As we cultivate Bigger Mind and Bigger Heart, our perspective moves up the expanding Spiral of Consciousness, from tribal/national to a truly global perspective. Because our world is more populous than ever before in human history, we have to view ourselves as part of one diverse human family. As one family, the demands for true justice become paramount in importance, establishing and maintaining the conditions wherein each being’s full potential can be maximized:
That Global Perspective Includes the Earth – a Gaian Perspective We are going to have to get serious about caring for Creation and tend to the needs of the planet upon which our Path is placed. More than that, as the fully conscious self-expression of the Natural World, might we not also realize that our consciousness is an emergent unfolding of Nature itself, and that our full health requires that we become fully are of Nature as part of ourselves and ourselves as part of Nature?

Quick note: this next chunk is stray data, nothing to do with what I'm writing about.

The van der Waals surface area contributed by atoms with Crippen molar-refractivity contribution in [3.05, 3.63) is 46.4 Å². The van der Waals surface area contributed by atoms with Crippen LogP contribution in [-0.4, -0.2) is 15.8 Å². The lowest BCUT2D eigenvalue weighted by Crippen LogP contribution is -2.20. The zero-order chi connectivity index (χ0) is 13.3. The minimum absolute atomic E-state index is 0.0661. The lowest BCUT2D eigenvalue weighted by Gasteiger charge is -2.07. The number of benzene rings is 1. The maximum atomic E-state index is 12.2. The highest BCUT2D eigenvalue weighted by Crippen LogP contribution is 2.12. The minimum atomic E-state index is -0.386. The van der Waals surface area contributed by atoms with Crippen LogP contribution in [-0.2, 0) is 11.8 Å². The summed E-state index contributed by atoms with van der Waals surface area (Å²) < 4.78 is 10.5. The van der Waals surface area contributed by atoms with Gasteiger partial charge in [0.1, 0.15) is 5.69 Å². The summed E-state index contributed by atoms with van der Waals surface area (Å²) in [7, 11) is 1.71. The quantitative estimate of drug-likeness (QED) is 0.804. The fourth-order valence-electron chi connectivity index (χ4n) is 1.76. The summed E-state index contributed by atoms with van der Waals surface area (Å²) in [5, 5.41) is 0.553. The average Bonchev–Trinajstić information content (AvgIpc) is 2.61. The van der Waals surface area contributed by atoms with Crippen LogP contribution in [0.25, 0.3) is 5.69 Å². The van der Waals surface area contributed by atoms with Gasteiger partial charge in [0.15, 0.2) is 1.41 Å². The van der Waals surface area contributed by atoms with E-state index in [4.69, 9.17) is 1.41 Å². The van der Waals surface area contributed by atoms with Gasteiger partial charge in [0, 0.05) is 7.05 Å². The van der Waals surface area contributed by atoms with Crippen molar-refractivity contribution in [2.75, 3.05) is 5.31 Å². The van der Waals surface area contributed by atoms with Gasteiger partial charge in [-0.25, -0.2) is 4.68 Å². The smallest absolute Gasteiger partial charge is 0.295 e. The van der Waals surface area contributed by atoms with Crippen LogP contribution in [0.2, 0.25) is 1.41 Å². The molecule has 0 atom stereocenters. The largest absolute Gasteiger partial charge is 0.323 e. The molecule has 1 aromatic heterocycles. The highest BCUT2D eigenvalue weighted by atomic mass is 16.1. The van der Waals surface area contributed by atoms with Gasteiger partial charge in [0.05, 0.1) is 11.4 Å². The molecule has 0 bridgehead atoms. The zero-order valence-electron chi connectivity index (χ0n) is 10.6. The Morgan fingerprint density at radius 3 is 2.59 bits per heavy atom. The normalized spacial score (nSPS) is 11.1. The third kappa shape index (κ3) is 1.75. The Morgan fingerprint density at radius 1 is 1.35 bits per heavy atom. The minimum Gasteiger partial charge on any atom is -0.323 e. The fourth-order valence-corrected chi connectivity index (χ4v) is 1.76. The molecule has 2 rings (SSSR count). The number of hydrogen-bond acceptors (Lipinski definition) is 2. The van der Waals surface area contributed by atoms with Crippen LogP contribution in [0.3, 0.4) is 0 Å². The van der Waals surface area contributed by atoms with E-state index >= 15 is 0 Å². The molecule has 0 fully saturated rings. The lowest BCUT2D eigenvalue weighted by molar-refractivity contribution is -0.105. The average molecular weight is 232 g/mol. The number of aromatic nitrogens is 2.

Bigger World moves beyond Domination Systems and Doctrines to systems of honoring, respecting, sharing, caring. This includes repudiation of doctrines such as the Doctrine of Discovery and other religious and legal justifications for the domination of humans over other humans and over the natural world in any form. Bigger World also involves the radical practice of Re-embedding and Reintegrating into the Natural World, in which we recognize that we are all creatures in a magnificent Creation.